The Minnesota Lynx were staring at possibly losing a second consecutive championship to the Los Angeles Sparks, and guard Lindsay Whalen wasn't having it. The relationship between the two teams was frosty and it had been a physical series -- both times.
It was about to become more physical.
Early in Game 4 of the 2017 WNBA Finals in Los Angeles, Sparks guard Odyssey Sims was going for a breakaway layup, and Whalen was determined to stop it. Later that night over Thai food and wine, she told her teammates what she was thinking at that moment.
"It was premeditated," said Whalen, who will be inducted into the Naismith Memorial Basketball Hall of Fame as part of the 2022 class on Saturday. "I wasn't going to hurt her or be ejected, but I knew I'd probably pick up a flagrant because I was going to foul hard. I wanted to see how the Sparks would react.
"I knew my team had my back. We were down 2-1; in Game 3 we had just gotten pummeled out there. You looked at the two rosters: They had a lot of players in their primes. A lot of us were nearer the end of our careers. I thought at that point, they were more talented. But I was gonna send a message with that foul: 'Hey, we're here all night, you're going to have to go through us to win.' And the rest is, well, history."
Whalen got the flagrant foul but the tone was set. The Lynx won the game and the decisive Game 5 back in Minneapolis to clinch the franchise's fourth title.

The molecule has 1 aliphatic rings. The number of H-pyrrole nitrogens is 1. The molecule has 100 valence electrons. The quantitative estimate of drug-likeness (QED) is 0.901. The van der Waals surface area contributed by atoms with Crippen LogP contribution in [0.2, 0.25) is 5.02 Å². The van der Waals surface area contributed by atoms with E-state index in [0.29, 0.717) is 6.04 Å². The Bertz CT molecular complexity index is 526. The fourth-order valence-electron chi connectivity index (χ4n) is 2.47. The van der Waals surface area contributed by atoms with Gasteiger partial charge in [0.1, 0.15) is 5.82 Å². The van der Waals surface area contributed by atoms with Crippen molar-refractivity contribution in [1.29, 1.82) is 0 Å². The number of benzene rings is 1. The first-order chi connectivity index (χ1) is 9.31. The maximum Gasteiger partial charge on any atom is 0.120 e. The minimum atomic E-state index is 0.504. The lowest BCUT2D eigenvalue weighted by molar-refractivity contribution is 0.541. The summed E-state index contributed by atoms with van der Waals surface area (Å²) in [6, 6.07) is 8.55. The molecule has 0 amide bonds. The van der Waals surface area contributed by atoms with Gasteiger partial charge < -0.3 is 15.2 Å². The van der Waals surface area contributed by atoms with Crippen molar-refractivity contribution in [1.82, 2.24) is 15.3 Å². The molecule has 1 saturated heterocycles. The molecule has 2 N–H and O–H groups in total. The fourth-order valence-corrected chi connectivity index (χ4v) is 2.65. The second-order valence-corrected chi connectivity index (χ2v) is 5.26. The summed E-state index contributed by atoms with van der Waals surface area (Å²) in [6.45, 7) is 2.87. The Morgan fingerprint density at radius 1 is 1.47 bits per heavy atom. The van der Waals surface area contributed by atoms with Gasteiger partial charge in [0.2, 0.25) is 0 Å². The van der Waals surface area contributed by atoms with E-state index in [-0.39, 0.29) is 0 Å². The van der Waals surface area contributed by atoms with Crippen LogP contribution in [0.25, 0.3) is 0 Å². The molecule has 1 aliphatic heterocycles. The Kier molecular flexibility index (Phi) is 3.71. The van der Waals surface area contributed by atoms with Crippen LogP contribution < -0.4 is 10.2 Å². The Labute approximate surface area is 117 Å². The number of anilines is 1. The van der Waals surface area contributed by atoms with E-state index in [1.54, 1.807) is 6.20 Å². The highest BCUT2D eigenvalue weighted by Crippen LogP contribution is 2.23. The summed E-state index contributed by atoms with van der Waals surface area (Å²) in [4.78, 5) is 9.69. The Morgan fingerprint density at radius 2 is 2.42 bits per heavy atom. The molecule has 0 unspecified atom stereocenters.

A year later, Whalen retired and now will be the first of the Lynx championship core to go into the Hall of Fame. A native of Minnesota, a state known for its American folklore, Whalen was the women's basketball version of Paul Bunyan, except she was 100% real. And it's why she was so beloved by teammates and fans.
She led Minnesota Gophers women's basketball -- where she is now head coach -- to the 2004 Final Four, and was the No. 4 pick in the WNBA draft that year. Minnesotans desperately wanted her to go to the Lynx, but she was selected by Connecticut. She played in two WNBA Finals with the Sun before the trade that brought her home in 2010 and helped launch the Lynx dynasty under coach Cheryl Reeve.
The 5-foot-9 Whalen was also part of a group of point guards -- along with players such as Sue Bird, Becky Hammon, Courtney Vandersloot and Chelsea Gray -- who have redefined what the position can do in the WNBA. Whalen was a premiere passer and leader, but she could also score at a high level when needed.
"You could always rely on Whay getting us into our sets and being that floor general," said Rebekkah Brunson, Whalen's longtime Lynx teammate. "But the best thing about her is when s--- was hitting the fan and the clock was running out, she could just put her head down and get to the rack.
"We could always depend on that. If the play was getting blown up, we knew we had that other offensive threat with her. Her sheer will and determination to get to the rim was something that always set Whay apart."
Or as Bird -- Whalen's Olympic teammate who also played against her for many years in the WNBA -- put it, "My thought process with guarding Lindsay was always, 'The quicker I can pick her up, the better.' Because the second she got that head of steam going to the basket, you really weren't going to be able to stop that. That's a big way she impacted that evolution of the point guard."